The Official Student News Site of Orono High School

The Spartan Speaks

The Official Student News Site of Orono High School

The Spartan Speaks

The Official Student News Site of Orono High School

The Spartan Speaks

Cleaning Up Our Act

Lewis Johnson
Two of Orono’s many trash/recycling bins stand as more than just places to put garbage.

One would be surprised that such a lesson could be drawn from an article originally intended to make students more aware of their impact on school cleanliness. However, it is apparent that so much more can be learned from our custodial staff.

Cleaning up student messes is not a difficult job. High School custodian Steve Gorman described the work as “pretty easy” and mainly a “reaction to school activities.” Only a few big messes truly have consequences throughout the year, such as when the mezzanine was shut down due to students leaving messes, and even then it hasn’t been shut down since, which is exactly the point.

“It’s important that they learn from those experiences, because eventually they will grow out of that phase,” Gorman said.

Forcing students to clean up their messes isn’t something that happens at Orono, which would appear inefficient, for messes still continue; but by placing the student body’s desires in quarantine due to messes, it creates a system of student to student policing and example leadership.

As many male upperclassmen can tell you, tugging on the door of a locked bathroom during a moment of desperation is one of the least pleasurable experiences one can have at Orono. The principals hold the right to lock a bathroom if students display a lack of respect for the space and its cleanliness, and all students are then punished for the crime of a few.

“You’ll see the upperclassmen start correcting the underclassmen, which helps us complete our jobs because less messes are made. From then, the cycle continues to rotate, it takes some time, but it will rotate,” custodian Mark Karls said.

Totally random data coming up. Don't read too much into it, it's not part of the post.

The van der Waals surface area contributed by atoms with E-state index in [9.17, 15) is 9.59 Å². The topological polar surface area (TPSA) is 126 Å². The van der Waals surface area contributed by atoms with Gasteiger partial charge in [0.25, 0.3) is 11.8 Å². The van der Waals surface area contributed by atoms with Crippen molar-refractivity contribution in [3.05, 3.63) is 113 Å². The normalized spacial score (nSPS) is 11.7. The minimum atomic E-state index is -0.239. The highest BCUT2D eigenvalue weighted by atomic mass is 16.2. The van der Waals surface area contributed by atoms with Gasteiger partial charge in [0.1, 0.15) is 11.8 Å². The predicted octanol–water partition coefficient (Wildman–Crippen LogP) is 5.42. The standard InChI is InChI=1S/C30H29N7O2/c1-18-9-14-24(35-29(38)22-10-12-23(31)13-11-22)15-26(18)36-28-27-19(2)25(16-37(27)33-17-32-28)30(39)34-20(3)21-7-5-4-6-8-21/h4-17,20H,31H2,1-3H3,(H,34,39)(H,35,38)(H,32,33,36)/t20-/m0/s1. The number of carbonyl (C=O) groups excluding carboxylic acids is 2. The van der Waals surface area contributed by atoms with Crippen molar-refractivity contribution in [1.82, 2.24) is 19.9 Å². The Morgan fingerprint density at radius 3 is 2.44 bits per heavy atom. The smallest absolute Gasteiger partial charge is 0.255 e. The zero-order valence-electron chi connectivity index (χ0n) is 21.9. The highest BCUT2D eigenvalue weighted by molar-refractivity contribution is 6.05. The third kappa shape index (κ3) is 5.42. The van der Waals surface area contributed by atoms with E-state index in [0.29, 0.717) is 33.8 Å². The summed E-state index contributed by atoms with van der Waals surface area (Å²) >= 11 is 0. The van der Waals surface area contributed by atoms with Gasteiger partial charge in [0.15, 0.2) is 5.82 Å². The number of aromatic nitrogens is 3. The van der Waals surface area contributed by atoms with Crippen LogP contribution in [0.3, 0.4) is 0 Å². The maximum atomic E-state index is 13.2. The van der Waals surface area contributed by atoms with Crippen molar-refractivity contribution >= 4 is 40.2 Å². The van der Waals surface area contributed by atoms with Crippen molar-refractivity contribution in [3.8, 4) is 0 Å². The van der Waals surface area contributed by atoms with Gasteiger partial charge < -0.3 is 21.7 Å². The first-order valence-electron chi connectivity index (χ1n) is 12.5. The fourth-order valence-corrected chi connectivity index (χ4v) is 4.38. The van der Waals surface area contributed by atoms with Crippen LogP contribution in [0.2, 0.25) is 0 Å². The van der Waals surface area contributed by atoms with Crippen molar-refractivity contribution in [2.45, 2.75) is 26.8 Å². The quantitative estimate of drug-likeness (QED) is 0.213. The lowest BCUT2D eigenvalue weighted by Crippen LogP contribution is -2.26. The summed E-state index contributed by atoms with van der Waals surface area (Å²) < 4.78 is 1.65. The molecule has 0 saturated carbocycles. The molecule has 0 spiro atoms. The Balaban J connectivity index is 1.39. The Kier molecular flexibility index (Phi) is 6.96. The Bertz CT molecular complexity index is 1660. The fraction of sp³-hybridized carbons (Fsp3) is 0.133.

Students run through this cycle every year, and it appears to work, for by the end of the year the mezzanine is always open for snack break, and the bathrooms are not locked as often.

When underclassmen notice that it’s not that cool to ruin the restroom for the rest of us, they stop, and the example set by the upperclassmen is continually held.

“Take after what the upperclassmen have done, because they’ve been through the cycle, they have the experience, and the positive impact becomes more prevalent as the students grow,” Karls said.

All in all, it is the job of the veteran students to portray personal responsibility to the younger students, for they have much more to go through. Eventually, there won’t be janitors to clean up our messes, literally and metaphorically.

“It is a basic human quality to take care of one’s own personal property. You shouldn’t rely on someone to do things for you, that’s your responsibility, that’s the Orono way,” Senior Jackson Krueger said.

Thank the janitors when you see them in the hall, because they are responsible for a lot more than just cleaning the bathrooms; and don’t forget to be aware of your own impact, because one day, no one will be there to clean up what you have left behind.

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About the Contributor
Lewis Johnson
Lewis Johnson, Staff Reporter
Hello! I am Lewis Johnson, and I'm a staff reporter here at the Spartan Speaks. I enjoy classic literature, poetry, and spending time with my friends.

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